#6 / diving deep into Brand Strategy: Your Target Audience

I hope you have enjoyed the first section of the series focusing on the Brand Messaging Framework.

We left our last newsletter with a method on how to develop your Brand Positioning. However, many questions came through as to how do you identify your Target Audience and I thought it would be great to tackle this part right now.

how_to_identify_target_audience.jpg

I found this question telling and so great for you to ask because sometimes small businesses feel that they cannot afford to be selective with their clients, right? we sometimes feel that we need all the business we can get!

I get it, however this “not-so strategic” approach ends up thinning out your marketing and brand building efforts. You find yourself moving away from your core competencies to adapt and re-adapt your services to suit every different type of client.

When you are looking at defining your target audience you’'ll want to start with basic questions such as demographic and geographic characteristics, are they consumers? or is this a business to business relationship? where are they based? in the same city as you or all over the world? all the way to the desires, needs, wants and worries of each group.

The objective of this exercise is dual: 1)  that you identify all those customer segments that may find your offering attractive and 2) that you identify and decide which segment or segments are you going to target.

Because one of the most basic and most important principles of brand strategy and marketing is that we cannot be everything for everyone. That tends to be a recipe for failure. We need to be great for someone!

Here are some questions that will guide you:

  • Where are your clients located?

  • Who are the purchase decision makers? Are they the same as the users?

  • Can you define some demographic characteristics such as age, urban / rural, life cycle stage, profession, interests and know that in some cases some of these factors are relevant and some others are not.

  • What needs does this group have? What are their desires, worries?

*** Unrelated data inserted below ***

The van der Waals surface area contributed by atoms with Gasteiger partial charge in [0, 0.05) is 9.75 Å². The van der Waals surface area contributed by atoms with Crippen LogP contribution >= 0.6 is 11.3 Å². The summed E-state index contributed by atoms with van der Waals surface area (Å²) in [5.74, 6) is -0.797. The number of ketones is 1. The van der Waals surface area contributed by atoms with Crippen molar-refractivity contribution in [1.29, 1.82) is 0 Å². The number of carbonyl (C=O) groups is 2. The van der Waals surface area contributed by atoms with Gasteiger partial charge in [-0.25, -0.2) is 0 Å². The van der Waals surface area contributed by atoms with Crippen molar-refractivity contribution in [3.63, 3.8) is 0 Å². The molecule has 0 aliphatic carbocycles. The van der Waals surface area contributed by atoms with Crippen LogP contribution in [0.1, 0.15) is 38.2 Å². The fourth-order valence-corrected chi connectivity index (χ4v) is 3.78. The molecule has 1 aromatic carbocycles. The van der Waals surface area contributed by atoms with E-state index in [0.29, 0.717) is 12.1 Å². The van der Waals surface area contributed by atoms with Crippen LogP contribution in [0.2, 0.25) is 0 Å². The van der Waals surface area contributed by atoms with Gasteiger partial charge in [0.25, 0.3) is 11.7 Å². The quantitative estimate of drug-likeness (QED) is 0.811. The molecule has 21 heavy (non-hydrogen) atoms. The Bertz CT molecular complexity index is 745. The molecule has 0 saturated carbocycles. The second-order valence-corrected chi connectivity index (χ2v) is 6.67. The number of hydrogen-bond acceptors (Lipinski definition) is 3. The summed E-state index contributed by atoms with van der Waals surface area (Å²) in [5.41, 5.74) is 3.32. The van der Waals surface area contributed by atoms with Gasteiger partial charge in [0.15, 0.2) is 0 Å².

• Where do they find their information?

  • Where do they buy? How do they buy?

  • Who do they trust? How do they analyze their options?

  • How does our offering help solve their problems or satisfy their needs?

For example:

On a recent case, we looked at the target audience for an architectural designer. Many people all over the US have needs for building, decorating, remodeling, etc. Our client is based in the Pacific Northwest and wants to serve this region. Additionally the firm has experience remodeling and building considering the changing life stages of the population. They understand the importance of taking into account life transitions (growing family, empty nesters, passive income needs) to design and build timeless spaces that address those very important needs.

Within that group we identified three specific types of clients and left the rest (commercial clients) because even if they are interesting, they will be a distraction from their core business. Ultimately, you’ll see that all this means that our client is not just designing or building additions, they are clearly specialized in understanding the life transitions of this specific audience so they can serve them better and once the project is completed, this client will be an advocate and a source of additional clients.

With a clear understanding of your audience you’ll find it easier to focus your energy on crafting the right content, using the right advertising tools to reach them and make sure that your offer stays relevant to them. Using surveys and reviews you can help build a clearer image of those clients as well as boosting your recommendations and referrals.

I am glad you guys asked! And I hope this is very useful to you before we tackle our next section: Brand Personality and Brand Story.

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Sharing resources with the creative community.

  • How does this cool young generation see their preferred brands

  • Why you have to look inside (employees) as well as outside (consumers) in brand strategy

  • Are you in the hospitality business? What matters, according to Landor.


#5 / diving deep into brand strategy

In my last newsletter I discussed the framework for how to develop a solid brand strategy for your business. If the ideas are not so fresh, have a quick read here before moving forward.

I want to stress this really really strongly: do your brand strategy work before jumping into developing a website or finding a graphic designer. In summary, the process looks like this:

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Sharing resources with the creative community.

  • Bobbi Brown talks a lot about her intuitive brand development style. Hear her out here.

  • the next book on my reading list

  • reach out to work together on your brand strategy. I will guide you step-by-step.

At this time we will look at the specifics of Phase I - the Messaging Framework.

Whenever I work with a new client I spent about 4 sessions working in this first section. We dive deep into the business, the brand and what you are about.

This is where the strategic thinking happens. Where we look at the big picture, where does your business fit into the landscape? How do you identify what is different and appealing about you and your brand? What are your offerings and what type of needs (desires or anxieties) are you satisfying through your product or service?